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NATURENEWS EDITORIAL: Stepping up effort toward building sustainable cities in Africa

Today is World Cities Day. By resolution 68/239, the United Nations General Assembly in 2013, set aside the day to promote the international community’s interest in global urbanization, push forward cooperation among countries in meeting opportunities and addressing challenges of urbanization and contributing to sustainable urban development around the world.
The day was first observed in 2014 in Shanghai, China. World Cities Day has an overall theme of Better City, Better Life. This year’s theme is Valuing Our Communities and Cities.
Emphasis here is on Sustainable Development Goal 11, which seeks to make cities and human settlements inclusive, safe, resilient and sustainable.
Over the centuries, the growth of cities made city planners to evolve ways that would mitigate or eliminate challenges. However, they are confounded as these problems do not disappear. Both natural and manmade disasters despoil the cities.
World cities are often unequal. Slums are still present. Dearth of infrastructure has continued to be. A larger part of the city population lives in unplanned areas and in substandard houses. Houses are inadequate. Good houses are out of reach of the average city person.
Following this is high crime rate. Criminal activities like planting of explosives and banditry have made living generally tough in the city. Barricades are mounted by many buildings and movement is restricted in certain places. Areas accommodating politically exposed persons are reserved, restraining thoroughfares.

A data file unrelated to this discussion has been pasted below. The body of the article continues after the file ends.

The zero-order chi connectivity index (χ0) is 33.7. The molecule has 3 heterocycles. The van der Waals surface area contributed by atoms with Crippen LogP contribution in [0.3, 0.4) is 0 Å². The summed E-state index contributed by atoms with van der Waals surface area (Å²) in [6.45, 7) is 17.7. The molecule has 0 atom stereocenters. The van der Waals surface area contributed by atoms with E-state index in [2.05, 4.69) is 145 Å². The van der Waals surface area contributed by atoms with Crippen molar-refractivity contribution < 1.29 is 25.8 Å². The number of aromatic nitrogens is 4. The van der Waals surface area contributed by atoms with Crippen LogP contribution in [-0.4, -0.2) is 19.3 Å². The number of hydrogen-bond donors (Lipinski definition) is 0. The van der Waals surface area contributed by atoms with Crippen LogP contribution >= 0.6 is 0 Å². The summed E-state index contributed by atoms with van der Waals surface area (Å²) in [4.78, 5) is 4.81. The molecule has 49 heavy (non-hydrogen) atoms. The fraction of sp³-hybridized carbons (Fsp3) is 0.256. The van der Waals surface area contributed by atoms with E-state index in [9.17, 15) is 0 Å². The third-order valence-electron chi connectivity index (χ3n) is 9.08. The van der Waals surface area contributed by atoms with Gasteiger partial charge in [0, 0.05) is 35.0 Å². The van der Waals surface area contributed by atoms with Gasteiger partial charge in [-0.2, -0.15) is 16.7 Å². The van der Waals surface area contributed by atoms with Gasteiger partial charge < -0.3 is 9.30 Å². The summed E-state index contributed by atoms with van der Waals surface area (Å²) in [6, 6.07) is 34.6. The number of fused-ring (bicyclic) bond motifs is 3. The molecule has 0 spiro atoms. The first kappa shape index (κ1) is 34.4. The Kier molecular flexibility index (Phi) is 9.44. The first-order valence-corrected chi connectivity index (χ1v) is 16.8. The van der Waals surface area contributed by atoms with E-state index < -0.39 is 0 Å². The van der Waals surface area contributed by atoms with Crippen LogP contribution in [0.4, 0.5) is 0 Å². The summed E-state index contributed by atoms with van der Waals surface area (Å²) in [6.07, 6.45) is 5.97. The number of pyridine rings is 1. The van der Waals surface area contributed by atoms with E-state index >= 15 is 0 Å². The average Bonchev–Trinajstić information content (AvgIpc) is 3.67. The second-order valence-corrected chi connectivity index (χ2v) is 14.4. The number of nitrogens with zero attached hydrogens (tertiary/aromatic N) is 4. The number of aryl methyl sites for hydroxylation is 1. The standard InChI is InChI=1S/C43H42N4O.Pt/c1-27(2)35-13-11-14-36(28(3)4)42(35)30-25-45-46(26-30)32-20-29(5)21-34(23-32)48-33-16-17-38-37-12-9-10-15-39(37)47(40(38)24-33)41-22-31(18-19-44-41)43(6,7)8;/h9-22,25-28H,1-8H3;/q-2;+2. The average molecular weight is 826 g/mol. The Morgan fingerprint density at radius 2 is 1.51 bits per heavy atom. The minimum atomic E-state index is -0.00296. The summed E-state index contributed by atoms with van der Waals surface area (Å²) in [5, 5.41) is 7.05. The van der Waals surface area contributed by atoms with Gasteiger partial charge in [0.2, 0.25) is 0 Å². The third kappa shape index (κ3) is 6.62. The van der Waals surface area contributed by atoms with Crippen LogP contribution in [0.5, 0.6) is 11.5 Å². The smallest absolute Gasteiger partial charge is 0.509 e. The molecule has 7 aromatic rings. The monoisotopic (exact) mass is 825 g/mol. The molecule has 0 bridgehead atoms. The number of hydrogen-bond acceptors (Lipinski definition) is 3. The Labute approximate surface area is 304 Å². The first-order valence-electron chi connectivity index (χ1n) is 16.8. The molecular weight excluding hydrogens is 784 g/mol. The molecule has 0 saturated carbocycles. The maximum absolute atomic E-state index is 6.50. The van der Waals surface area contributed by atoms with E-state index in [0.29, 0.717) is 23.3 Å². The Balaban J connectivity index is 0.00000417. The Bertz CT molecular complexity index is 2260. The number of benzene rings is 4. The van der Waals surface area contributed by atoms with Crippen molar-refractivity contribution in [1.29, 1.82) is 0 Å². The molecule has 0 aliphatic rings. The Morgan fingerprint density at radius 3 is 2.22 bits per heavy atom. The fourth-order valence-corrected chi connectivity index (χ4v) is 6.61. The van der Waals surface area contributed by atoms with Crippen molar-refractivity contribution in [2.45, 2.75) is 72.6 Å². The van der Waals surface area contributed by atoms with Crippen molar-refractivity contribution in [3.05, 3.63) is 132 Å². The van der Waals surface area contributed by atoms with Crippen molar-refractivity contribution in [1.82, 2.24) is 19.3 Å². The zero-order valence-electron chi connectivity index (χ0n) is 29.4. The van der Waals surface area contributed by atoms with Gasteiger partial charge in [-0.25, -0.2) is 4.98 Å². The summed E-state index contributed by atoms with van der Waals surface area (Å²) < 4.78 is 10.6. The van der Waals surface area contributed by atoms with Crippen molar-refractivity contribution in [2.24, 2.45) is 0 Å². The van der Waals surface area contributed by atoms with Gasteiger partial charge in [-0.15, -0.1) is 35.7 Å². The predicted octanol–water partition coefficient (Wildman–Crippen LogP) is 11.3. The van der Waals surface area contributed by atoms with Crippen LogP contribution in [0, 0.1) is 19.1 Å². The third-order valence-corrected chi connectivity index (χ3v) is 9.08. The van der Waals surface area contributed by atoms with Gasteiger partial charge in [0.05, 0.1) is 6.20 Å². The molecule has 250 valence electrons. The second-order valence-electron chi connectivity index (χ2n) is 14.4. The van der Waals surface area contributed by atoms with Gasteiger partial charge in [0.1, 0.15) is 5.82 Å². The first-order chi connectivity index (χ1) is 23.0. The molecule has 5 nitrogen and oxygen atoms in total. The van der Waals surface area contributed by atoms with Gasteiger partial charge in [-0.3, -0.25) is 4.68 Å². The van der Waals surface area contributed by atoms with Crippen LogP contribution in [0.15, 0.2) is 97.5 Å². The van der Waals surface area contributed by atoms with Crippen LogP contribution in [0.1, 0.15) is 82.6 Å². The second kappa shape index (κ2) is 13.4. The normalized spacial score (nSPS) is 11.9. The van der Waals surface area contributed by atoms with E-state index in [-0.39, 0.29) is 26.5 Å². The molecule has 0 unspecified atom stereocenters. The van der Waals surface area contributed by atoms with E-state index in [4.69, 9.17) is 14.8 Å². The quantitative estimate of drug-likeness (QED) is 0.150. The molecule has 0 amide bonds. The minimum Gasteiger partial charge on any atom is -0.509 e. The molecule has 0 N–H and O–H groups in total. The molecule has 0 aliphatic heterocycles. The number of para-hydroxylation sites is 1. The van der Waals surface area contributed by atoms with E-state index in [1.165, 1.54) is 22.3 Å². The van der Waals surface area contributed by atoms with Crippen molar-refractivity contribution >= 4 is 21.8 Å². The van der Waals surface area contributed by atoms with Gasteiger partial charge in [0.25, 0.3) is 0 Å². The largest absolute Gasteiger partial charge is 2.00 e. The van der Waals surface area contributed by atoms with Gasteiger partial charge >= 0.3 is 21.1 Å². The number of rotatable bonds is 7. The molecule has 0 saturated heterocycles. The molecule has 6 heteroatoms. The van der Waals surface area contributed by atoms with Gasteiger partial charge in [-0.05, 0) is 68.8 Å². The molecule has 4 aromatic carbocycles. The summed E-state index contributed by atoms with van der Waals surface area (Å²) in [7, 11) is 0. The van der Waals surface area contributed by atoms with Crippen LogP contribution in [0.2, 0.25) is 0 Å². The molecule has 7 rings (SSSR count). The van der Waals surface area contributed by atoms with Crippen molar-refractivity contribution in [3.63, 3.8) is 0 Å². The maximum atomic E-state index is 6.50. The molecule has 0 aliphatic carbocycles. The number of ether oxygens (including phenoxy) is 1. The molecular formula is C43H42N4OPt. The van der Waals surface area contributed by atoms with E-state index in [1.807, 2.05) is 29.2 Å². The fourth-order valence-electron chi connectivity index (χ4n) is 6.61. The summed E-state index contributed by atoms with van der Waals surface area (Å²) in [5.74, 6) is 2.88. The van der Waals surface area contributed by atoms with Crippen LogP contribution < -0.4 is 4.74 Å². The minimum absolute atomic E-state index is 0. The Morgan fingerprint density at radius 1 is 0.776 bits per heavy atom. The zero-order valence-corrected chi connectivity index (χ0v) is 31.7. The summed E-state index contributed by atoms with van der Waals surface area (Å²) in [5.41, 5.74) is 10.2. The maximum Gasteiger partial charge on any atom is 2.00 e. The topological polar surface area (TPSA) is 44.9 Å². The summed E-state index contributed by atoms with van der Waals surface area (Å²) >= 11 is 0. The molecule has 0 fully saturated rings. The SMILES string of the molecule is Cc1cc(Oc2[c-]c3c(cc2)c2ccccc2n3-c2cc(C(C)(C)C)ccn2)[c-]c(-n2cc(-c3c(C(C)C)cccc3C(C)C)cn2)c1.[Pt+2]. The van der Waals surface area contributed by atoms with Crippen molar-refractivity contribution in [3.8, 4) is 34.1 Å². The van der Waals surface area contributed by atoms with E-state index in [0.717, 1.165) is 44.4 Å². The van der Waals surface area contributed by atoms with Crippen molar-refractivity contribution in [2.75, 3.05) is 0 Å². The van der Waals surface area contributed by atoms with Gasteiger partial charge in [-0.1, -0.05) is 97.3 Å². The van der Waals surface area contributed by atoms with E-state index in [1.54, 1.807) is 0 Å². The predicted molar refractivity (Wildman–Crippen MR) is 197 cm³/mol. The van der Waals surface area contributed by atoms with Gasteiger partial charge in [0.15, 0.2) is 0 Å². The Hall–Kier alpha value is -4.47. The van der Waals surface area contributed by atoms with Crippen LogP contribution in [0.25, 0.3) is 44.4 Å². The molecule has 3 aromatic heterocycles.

Similarly, protests and arson have dealt a terrible blow on cities. Quite often, residents pour into streets and mob actions are inevitable. There is littering and burning of both public and private property, leaving the cities badly polluted.
Accidents like the industrial happening in Lebanon and tanker fires on Nigerian roads have always caused harm to the cities. On August 4, 2020, a large amount of ammonium nitrate stored at the port of the city of Beirut, the capital of Lebanon, exploded, causing at least 204 deaths, 6,500 injuries, and US$15 billion in property damage. This threw as many as 300,000 people into homelessness. In Nigeria, it is nearly a weekly occurrence for trucks carrying as many as 33,000 litres of highly inflammable substances to crash, spilling content and causing uncontrollable blazes and damages to infrastructure and property. In the circumstance, thick smoke billows into the atmosphere.
In like manner, industrial activities have always led to discharge of waste which are seldom disposed properly. The urge for industrialization has led to industrial activities in even residential areas of the cities, putting residents at the risk of pollution.
In Nigeria for instance, oil drilling companies have for decades been flaring gases and spilling oil, resulting in serious environmental degradation especially in the Niger Delta area of the country. Farm lands and fresh water have been lost in the process and the people are exposed to what is called Acid Rain.